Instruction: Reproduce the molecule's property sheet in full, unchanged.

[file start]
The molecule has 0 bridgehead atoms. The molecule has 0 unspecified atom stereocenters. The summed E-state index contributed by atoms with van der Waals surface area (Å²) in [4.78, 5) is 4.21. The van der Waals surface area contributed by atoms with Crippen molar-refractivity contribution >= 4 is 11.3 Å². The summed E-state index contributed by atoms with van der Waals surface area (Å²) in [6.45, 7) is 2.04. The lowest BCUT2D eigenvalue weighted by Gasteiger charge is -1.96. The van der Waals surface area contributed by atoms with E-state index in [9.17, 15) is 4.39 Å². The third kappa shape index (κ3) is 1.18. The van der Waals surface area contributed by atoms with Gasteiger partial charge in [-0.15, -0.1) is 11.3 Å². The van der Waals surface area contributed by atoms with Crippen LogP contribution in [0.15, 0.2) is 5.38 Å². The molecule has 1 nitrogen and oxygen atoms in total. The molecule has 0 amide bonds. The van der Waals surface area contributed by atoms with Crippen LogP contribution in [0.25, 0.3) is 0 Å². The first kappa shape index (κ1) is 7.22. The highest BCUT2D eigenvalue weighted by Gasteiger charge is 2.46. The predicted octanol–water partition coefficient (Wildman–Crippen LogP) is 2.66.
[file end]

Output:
The molecule has 0 bridgehead atoms. The molecule has 0 unspecified atom stereocenters. The summed E-state index contributed by atoms with van der Waals surface area (Å²) in [4.78, 5) is 4.21. The van der Waals surface area contributed by atoms with Crippen molar-refractivity contribution >= 4 is 11.3 Å². The summed E-state index contributed by atoms with van der Waals surface area (Å²) in [6.45, 7) is 2.04. The lowest BCUT2D eigenvalue weighted by Gasteiger charge is -1.96. The van der Waals surface area contributed by atoms with E-state index in [9.17, 15) is 4.39 Å². The third kappa shape index (κ3) is 1.18. The van der Waals surface area contributed by atoms with Gasteiger partial charge in [-0.15, -0.1) is 11.3 Å². The van der Waals surface area contributed by atoms with Crippen LogP contribution in [0.15, 0.2) is 5.38 Å². The molecule has 1 nitrogen and oxygen atoms in total. The molecule has 0 amide bonds. The van der Waals surface area contributed by atoms with Crippen LogP contribution in [0.25, 0.3) is 0 Å². The first kappa shape index (κ1) is 7.22. The highest BCUT2D eigenvalue weighted by Gasteiger charge is 2.46. The predicted octanol–water partition coefficient (Wildman–Crippen LogP) is 2.66.